One burger, three beers, and four marathons |

One burger, three beers, and four marathons

Tom Boyd

Here it comes: the Leadville Trail 100, “Race Across the Sky.”At Colorado’s most grueling trail running race, it isn’t uncommon for competitors to have hallucinations: jet liners that aren’t there, rollerskating bikini-clad cheerleaders, talking deer asking for a beverage.But, for the past several years, as the iron-lunged competitors climb from 9,200 feet to 12,600 feet and back again over 100 miles of mountain trails, the strangest vision on the course isn’t a hallucination, although it may look like one.Enter Daniel Munoz, a man who our valley can proudly claim as a resident, who has run the Leadville Trail 100 10 times in 10 years, and who draws more wide-eyed stares than any other competitor on course.Munoz is a Leadville legend, not only because he’s run more than 1,000 lifetime miles of the brutal track, but because he likes to have a few beers along the way.And a burger.Or some pizza, or fried chicken.”There’s nothing like having a cold beer about marathon-distance into the race,” says Munoz, who admits he gets some strange looks from the other competitors while he’s downing a frosty one at a pit-stop. “I used to think, ‘I can’t wait until I finish the race so I can have a cold beer,’ but why wait?”Why, indeed?Due to some twisted reciprocal of natural law, Munoz says the beer actually suppresses his nausea. His pal Bob Sampson, of Eat a Peach catering in Boulder, makes the trip up each year to provide Munoz with a veritable smorgasbord of culinary trappings: pizza, fried chicken, burgers and beer. Munoz ambles up to his personal display and chooses bits and morsels of sustenance, depending on how he feels.Then, it’s on with the race.But Munoz, innocent soul that he is, refuses to abuse alcohol.”I’ll drink about three beers during a race,” he says. “That’s it.”He saves the hard stuff for the end, where he tees up a shot of Grand Marnier to celebrate his finish.Then, he says, it’s T-minus 20 minutes until he’s passed out and dead asleep.Munoz, 37, has celebrated 10 finishes this way. Strangely, Munoz isn’t a pain monger in other areas of his life. His first attempt at the race was excruciating, and he wasn’t going to race again until he received a mail-out flyer inviting him back.Stuck on the event-horizon of the Leadville 100’s black hole, Munoz was sucked back in again, and again, and again.Swearing to quit after attaining the 1,000-mile mark and the dinner-plate-sized belt buckle that comes with it, Munoz wavered.So he’s headed back, but this time without Sampson. Until the race begins Aug. 17 at 4 a.m., Munoz will be on the lookout for a support crew willing to provide his 16-ounce cooler soldiers. To heed the call of a thirsty man in need, call The Vail Trail Beer Support Staff at (970) 390-1585, and ask for Dr. Boyd.Tom Boyd is a freelance writer and lifelong Vail resident. His work appears regularly in The Vail Trail and the Rocky Mountain News.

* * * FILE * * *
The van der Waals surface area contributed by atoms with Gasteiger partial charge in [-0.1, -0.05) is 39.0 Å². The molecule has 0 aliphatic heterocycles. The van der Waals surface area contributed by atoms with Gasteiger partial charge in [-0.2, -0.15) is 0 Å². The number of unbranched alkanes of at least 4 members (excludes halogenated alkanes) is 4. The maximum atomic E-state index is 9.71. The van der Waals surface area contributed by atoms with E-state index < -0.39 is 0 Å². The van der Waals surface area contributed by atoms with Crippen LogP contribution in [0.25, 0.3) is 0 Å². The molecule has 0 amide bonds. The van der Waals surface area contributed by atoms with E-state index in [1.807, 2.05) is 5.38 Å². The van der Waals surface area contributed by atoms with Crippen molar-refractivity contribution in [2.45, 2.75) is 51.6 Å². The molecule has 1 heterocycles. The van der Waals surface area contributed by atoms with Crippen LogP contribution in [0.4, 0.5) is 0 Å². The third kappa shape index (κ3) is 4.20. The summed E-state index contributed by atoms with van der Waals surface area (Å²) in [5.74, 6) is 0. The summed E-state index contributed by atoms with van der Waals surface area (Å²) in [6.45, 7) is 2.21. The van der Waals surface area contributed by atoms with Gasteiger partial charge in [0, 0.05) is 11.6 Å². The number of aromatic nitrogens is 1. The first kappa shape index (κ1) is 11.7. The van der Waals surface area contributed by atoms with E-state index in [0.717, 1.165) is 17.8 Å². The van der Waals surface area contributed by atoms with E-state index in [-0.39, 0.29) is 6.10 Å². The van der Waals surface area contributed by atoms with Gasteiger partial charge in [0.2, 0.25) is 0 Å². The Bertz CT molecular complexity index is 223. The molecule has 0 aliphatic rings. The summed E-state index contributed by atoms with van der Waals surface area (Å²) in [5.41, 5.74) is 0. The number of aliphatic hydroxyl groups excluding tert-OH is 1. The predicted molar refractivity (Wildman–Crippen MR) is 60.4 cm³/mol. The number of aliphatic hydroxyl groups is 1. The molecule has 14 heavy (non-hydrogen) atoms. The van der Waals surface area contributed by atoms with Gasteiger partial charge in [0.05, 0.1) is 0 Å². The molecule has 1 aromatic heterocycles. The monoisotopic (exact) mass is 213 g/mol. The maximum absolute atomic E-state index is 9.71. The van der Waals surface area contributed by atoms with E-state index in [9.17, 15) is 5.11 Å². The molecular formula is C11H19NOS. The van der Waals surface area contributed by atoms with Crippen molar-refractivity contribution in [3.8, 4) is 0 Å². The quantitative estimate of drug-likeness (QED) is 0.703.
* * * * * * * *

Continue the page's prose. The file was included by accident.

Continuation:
Support Local Journalism